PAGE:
Bomb builder turned critic passes away
Apr 26, 2005
Philip Morrison, one of a generation of physicists who built the first atomic bomb at Los Alamos, only to spend the rest of their careers campaigning against nuclear weapons, has died at the age of 89. Morrison spent most of his career at the Massachusetts Institute of Technology, where he was appointed Institute Professor, the highest honour awarded by MIT, in 1973.
Born in New Jersey in 1915, Morrison caught polio as a child which left him partly handicapped for the rest of his life. He obtained his first degree from the California Institute of Technology and his PhD from the University of California at Berkeley, where his supervisor was Robert Oppenheimer, who went on to lead the Manhattan Project to build the first atomic bomb at Los Alamos during the second world war. Morrison was one of a small team of physicists who travelled to the island of Tinian to assemble the bomb that was dropped on Hiroshima, and later was part of the team that surveyed the devastation caused by the bomb.
In 1946 Morrison left Los Alamos to join Hans Bethe -- who died last month aged 98 -- at Cornell University, where his interests shifted from nuclear physics to astrophysics and cosmology, and where he also became a vocal critic of nuclear weapons. In 1959 he wrote a paper with Giuseppe Cocconi that is widely credited with starting the search for extraterrestrial intelligence (SETI).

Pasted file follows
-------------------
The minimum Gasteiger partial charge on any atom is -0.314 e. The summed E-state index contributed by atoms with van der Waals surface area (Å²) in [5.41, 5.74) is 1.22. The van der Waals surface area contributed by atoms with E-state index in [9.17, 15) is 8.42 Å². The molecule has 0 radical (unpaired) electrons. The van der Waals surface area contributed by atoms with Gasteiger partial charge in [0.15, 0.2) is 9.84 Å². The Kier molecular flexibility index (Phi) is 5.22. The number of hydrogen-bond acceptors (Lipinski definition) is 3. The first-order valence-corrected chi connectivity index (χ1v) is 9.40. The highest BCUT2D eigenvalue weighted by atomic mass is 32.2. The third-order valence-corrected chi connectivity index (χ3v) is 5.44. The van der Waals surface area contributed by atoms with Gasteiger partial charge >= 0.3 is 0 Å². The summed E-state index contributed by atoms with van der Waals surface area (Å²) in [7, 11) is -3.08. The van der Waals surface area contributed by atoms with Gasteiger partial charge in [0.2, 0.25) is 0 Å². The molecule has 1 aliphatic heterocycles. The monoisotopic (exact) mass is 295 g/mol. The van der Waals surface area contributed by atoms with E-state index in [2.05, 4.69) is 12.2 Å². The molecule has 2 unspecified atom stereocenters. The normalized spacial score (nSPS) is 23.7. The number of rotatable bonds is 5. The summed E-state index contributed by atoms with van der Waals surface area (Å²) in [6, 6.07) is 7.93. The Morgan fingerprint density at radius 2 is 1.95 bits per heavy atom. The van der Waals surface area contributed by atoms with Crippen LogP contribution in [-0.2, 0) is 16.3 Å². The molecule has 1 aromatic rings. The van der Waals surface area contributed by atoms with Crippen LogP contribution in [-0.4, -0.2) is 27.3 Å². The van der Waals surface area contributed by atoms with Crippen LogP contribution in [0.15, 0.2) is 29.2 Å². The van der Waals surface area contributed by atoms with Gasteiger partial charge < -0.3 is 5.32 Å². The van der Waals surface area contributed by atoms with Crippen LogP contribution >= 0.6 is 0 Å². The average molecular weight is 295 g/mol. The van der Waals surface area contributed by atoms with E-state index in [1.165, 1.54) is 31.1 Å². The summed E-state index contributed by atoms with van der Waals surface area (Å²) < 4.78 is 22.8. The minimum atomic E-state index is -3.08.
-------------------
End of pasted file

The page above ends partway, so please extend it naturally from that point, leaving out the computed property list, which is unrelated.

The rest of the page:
In 1964 Morrison moved to MIT where he also became a noted popularizer of science through various books, the film Powers of Ten, and his book reviews in Scientific American.
"Phil was a great physicist. His field was astrophysics, but he was interested in all of physics," said Marc Kastner, head of the physics department at MIT "Despite his physical disabilities, he would come to seminars on many different subjects and always had insightful comments. He was also deeply committed to education, both at the undergraduate level and for younger students, and was spectacular at explaining physics to the public."
"The world has lost one of the major voices of social conscience in science," said Charles Weiner, emeritus professor of the history of science at MIT. "For more than 50 years, since his involvement in the development of the first atomic bomb, Philip Morrison has been a leading participant in the efforts to control and eliminate nuclear weapons."
About the author
Peter Rodgers is Editor of Physics World